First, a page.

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Jacinda Ardern’s resignation is the ultimate flex

THE corridors of power in both business and politics were designed by, and for, a very specific kind of leader: men.

That’s why it can feel particularly devastating when we see a woman like New Zealand Prime Minister Jacinda Ardern — who has managed to successfully navigate through what often seems like an impenetrable boys’ club — decide that she’s had it.

Ardern’s announcement that she just didn’t have “enough in the tank” to keep doing the job could be read as a concession that those unbalanced power dynamics had finally gotten to her. Not only did she face sagging opinion polls and a tough election battle ahead of her, but one in which she would likely have to endure the kind of misogynistic slights and outright attacks that have marked her time in the office.

And yet in the aftermath of her announcement, I keep returning to something former Xerox Corp. CEO Ursula Burns said to me for a 2021 article I wrote for Fortune about the ways the pandemic was altering the landscape for working women. Burns, who was the first Black woman to run a Fortune 500 company, was ready to see a world where women play by their own rules rather than follow ones that had been forced upon them. “I want them to actually have the chance to articulate out loud, ‘I don’t want to do this. Thank you for offering,’” she told me. “That’s true equity, that’s true equality — when you get the chance to turn the goddamn thing down.”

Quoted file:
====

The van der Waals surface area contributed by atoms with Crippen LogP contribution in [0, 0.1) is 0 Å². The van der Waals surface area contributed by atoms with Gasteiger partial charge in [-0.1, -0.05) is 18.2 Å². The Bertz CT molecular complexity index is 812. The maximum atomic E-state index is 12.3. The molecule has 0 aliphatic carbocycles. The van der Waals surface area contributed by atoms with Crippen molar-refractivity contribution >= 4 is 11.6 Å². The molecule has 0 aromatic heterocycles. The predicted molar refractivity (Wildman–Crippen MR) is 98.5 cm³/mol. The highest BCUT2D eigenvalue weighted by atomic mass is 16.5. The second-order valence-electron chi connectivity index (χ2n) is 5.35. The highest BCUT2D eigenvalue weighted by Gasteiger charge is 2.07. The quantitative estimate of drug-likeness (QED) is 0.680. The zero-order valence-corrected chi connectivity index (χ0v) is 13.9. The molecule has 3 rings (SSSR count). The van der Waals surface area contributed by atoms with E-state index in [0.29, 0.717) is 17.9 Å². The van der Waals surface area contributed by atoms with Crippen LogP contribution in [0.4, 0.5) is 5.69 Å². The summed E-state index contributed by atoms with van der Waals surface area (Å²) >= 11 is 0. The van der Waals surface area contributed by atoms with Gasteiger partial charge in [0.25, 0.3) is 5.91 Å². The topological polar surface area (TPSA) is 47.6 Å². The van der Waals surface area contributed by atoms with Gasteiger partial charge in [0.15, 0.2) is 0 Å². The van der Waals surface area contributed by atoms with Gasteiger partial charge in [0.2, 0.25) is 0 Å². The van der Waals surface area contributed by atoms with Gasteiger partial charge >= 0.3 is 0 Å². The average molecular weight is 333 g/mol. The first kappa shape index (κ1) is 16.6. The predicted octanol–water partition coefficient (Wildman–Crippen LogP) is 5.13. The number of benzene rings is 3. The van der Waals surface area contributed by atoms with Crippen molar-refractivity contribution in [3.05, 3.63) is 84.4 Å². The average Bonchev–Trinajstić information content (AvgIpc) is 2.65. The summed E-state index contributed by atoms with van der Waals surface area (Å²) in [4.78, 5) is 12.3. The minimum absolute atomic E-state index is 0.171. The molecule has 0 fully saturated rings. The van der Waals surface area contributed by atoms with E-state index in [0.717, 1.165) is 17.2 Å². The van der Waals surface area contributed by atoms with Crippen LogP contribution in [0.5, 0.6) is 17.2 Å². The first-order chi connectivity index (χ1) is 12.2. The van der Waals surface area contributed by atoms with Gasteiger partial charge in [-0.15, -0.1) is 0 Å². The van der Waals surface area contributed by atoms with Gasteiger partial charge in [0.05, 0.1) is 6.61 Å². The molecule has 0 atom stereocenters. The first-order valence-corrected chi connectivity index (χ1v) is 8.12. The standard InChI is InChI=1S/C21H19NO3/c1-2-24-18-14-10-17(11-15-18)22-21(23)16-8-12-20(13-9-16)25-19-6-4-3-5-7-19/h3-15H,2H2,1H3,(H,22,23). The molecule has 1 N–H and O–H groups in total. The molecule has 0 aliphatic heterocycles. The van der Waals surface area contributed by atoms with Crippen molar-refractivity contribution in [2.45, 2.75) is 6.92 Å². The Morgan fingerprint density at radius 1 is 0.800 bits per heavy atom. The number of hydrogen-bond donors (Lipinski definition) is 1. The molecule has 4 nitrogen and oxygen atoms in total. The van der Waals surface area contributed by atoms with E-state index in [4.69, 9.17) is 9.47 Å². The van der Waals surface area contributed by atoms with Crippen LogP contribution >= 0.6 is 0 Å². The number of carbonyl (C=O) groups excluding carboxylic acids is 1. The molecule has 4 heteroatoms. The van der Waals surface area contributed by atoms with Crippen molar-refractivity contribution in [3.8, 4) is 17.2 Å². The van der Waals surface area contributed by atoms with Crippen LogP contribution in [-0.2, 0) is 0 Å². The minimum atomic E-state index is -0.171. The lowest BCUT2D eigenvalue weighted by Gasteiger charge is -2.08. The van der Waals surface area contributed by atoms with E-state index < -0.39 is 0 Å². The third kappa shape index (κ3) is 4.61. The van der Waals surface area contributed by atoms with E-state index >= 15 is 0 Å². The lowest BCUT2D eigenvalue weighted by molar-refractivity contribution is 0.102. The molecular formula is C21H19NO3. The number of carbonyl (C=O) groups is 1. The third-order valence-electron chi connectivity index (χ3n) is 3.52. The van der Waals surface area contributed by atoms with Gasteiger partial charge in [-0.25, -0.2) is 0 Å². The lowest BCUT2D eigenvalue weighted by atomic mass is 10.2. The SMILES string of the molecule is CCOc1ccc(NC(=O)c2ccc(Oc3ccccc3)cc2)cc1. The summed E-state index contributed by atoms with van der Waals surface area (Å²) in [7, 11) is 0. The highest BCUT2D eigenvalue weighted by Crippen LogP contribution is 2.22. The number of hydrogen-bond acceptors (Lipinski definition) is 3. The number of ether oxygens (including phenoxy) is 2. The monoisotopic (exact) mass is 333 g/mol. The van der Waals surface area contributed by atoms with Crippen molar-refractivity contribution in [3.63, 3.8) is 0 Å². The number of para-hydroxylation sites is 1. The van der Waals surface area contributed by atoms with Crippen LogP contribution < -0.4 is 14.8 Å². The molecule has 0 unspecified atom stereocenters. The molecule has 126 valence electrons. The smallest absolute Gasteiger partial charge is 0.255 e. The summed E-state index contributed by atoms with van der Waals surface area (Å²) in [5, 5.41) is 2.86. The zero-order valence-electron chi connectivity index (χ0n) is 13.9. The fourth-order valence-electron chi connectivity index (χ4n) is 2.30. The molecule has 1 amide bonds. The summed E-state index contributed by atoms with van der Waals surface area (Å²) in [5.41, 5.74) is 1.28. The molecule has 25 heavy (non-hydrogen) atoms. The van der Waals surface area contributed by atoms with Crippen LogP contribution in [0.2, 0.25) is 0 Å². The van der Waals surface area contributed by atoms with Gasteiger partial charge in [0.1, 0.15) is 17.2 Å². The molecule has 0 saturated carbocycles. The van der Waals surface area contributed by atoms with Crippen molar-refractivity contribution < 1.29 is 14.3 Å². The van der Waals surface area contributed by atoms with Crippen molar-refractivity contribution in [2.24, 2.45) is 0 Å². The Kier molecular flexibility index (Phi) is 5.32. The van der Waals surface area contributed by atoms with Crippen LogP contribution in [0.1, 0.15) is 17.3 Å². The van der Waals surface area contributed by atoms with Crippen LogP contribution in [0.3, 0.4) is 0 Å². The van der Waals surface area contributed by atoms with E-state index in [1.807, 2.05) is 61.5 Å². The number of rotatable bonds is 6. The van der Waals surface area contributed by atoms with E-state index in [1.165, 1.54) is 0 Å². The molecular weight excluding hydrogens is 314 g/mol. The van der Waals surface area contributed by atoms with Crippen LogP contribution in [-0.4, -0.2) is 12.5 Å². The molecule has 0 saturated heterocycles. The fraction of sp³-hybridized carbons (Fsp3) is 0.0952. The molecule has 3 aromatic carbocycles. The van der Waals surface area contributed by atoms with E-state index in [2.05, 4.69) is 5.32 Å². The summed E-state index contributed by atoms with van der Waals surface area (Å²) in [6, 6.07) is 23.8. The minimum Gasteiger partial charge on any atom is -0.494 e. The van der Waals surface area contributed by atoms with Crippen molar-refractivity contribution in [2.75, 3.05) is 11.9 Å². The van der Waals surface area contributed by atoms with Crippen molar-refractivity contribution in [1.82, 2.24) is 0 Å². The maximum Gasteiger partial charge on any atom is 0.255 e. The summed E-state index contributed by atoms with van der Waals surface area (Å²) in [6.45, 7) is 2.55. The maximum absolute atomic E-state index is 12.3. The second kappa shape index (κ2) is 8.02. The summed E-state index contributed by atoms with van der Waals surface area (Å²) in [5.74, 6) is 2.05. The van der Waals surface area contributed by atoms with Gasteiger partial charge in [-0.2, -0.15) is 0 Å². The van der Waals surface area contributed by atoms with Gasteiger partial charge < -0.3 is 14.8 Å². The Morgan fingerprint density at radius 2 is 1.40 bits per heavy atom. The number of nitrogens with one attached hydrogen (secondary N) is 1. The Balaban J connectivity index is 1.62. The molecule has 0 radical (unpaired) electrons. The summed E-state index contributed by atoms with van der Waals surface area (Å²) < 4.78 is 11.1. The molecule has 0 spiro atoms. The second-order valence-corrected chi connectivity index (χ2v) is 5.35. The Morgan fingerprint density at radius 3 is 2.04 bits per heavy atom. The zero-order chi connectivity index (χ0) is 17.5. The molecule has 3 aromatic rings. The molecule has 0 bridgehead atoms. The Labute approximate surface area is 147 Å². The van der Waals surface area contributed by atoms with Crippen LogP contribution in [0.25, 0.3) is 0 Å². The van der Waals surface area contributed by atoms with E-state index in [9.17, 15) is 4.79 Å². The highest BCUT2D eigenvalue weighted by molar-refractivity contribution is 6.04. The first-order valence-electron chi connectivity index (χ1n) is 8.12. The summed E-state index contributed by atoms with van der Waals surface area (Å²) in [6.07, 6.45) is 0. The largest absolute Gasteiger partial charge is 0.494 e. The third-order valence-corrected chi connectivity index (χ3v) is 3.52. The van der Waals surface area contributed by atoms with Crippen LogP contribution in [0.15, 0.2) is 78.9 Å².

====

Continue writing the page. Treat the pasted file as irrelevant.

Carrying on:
I prefer to think about Ardern’s departure through this lens. Stepping away from the big job, or adjusting your ambitions because the old ones don’t work with the life you want for yourself, is the ultimate power flex. And for Ardern, it really is not that surprising a move considering she has always seemed comfortable defying the mold of what we expect a leader to look and sound like: the youngest female head of government at age 37, only the second ever to give birth while holding office, and even now in how she’s framing her departure. It is difficult to picture a man in the same position admitting to some level of burnout.

Ardern’s decision feels different than the kind of “opting out” we used to talk about in the past. It’s also in keeping with some of the trends we’re seeing in the business world. Increasingly women are choosing to leave their jobs in order to create a new path, rather than just endure their current environment or disappear from the workplace altogether. McKinsey & Co.’s annual Women in the Workplace report from late last year found that “women are demanding more from work, and they’re leaving their companies in unprecedented numbers to get it.” Those in leadership roles were switching jobs at the highest rate in the history of the survey, and at higher rates than men.

New Zealand’s political climate may very well have made Ardern’s future as prime minister impossible and her departure inevitable. But by stepping down on her own terms, she’s rebelling against the status quo rather than simply falling victim to it. As Burns said, true equity and equality may be as simple as having the option and privilege of saying no to what’s expected of us. In a barrier-breaking run as prime minister, she may as well topple this last one on her way out the door.


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